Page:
The perspective of children using DIMS was the primary outcome of the study whereas their parent’s perspective was the secondary outcome.

Data analysis

Microsoft Excel 2016 was used for storing the interview transcripts and manually analysing them. For analysis, the recorded interviews were transcribed verbatim and entered into Microsoft Excel. The transcribed data were then translated into English if the interview was conducted in Hindi. Each transcript was read several times to get familiarised. The translated data were then coded, that is, were assigned labels. To maintain the rigour of thematic analysis, a hybrid approach30 was used to identify themes. This means that both inductive (forming new themes) and deductive coding methods (using a preconstructed theme) were used. Even though the deductive analysis was performed concurrently because the same framework was used for both. The codes were grouped into categories which were further fitted into the relevant subdomains of the WHOQOL-BREF framework. WHOQOL-100 was found to be too lengthy31 for our study. Hence, WHOQOL-BREF, an abbreviated version of WHOQOL-100 was used. Coding was done by two investigators separately and two separate code books were made. Each codebook was then verified by jointly discussing together to make a reference codebook which was then used for the analysis of subsequent transcripts. On revisiting the codebooks, it was realised that themes identified inductively fit well enough into the subdomains of the WHOQOL-BREF. Hence, finally, all of the codes were fitted into the framework of WHOQOL-BREF deductively. Interviews of parents and children were transcribed individually, and inductive thematic analysis was done separately for them. Then, deductive analysis was performed concurrently as the same framework was used for both.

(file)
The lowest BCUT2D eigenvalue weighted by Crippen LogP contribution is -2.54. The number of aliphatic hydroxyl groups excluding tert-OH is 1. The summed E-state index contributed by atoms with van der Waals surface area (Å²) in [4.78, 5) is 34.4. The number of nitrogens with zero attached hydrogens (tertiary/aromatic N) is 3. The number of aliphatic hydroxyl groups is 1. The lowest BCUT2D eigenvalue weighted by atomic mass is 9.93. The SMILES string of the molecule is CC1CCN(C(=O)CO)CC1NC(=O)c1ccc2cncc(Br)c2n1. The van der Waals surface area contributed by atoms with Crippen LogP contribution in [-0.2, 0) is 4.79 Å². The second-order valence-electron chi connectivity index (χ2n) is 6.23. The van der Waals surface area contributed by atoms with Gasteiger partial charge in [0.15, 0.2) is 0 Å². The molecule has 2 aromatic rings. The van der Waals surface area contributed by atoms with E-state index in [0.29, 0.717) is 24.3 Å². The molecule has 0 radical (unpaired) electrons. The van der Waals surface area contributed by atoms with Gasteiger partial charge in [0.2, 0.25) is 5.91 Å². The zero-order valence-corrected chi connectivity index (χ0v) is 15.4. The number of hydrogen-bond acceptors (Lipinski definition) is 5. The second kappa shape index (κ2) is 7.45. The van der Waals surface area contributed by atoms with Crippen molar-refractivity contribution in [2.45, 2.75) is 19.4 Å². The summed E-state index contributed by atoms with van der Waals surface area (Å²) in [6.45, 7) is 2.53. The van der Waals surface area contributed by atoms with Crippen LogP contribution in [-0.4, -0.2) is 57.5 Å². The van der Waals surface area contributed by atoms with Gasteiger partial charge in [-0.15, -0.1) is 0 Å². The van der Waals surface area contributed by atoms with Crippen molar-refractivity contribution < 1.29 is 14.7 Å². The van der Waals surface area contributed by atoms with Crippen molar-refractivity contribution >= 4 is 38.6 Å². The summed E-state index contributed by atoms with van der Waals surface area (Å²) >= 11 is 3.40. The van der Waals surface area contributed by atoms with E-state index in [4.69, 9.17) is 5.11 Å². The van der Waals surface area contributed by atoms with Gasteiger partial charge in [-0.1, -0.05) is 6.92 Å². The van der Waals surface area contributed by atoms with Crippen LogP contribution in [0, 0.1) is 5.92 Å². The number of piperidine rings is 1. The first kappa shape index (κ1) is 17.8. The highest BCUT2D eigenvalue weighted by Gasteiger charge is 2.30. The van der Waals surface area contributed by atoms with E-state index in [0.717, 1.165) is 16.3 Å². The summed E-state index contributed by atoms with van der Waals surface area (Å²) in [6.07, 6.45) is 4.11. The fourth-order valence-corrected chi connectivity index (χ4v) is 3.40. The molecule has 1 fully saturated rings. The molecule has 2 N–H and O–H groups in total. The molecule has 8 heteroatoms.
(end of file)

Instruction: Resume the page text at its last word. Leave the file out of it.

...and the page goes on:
A total of 29 IDIs were conducted, out of which 15 were of children (mean age: 12.47±2.13 years) and 14 were of their parents (demographics present in table 1). A total of 33 people were approached for the study out of which 4 refused due to lack of interest. The number of male and female participants was almost the same. The children were using DIMS on an average for 8 months and wore it for 12–16 hours per day. Spherical equivalent refraction of the children ranged from −2.25 D to −9.00 D and the best-corrected visual acuity was 6/9 or better in each eye.

Table 1

Demographic and clinical profile of the participants and information on the in-depth interviews (IDIs)

As this is a qualitative study, results will be displayed in the form of quotes (present in table 2) from the participants and codes rather than numbers. Significant data points obtained from the transcripts were coded and a total of 63 codes were generated which were categorised, further grouped into several subdomains and fitted into the four domains of WHOQOL-BREF namely, Physical Health (28 codes), Psychological Health (17 codes), Social Relationships (2 codes) and Environmental Health (16 codes) as per relevance. All the responses from the participants including the positives and the challenges faced while using DIMS have been reported domain-wise in the form of codes in figure 1 (physical health domain), figure 2 (psychological health domain), figure 3 (environmental health domain) and online supplemental figure (social relationship domain). Quotes from the participants were identified by assigning ‘IDIC’ for children and ‘IDIPAR’ for their parents followed by a unique number for each. We have replaced the brand name of the spectacles with ‘DIMS’ in the quotes from the participants.

Table 2

Quotes from the participants (derived from the interview transcripts)

Figure 1

Code tree depicting the codes grouped, categorised and fitted in the subdomains of the Physical Health domain. ADL, activity of daily living; CL, contact lense; DIMS, defocus incorporated multiple segments.

Figure 2

Code tree depicting the codes grouped, categorised and fitted in the subdomains of the psychological health domain. DIMS, defocus incorporated multiple segments.

Figure 3

Code tree depicting the codes grouped, categorised and fitted in the subdomains of the environmental health domain.

Domain 1: physical health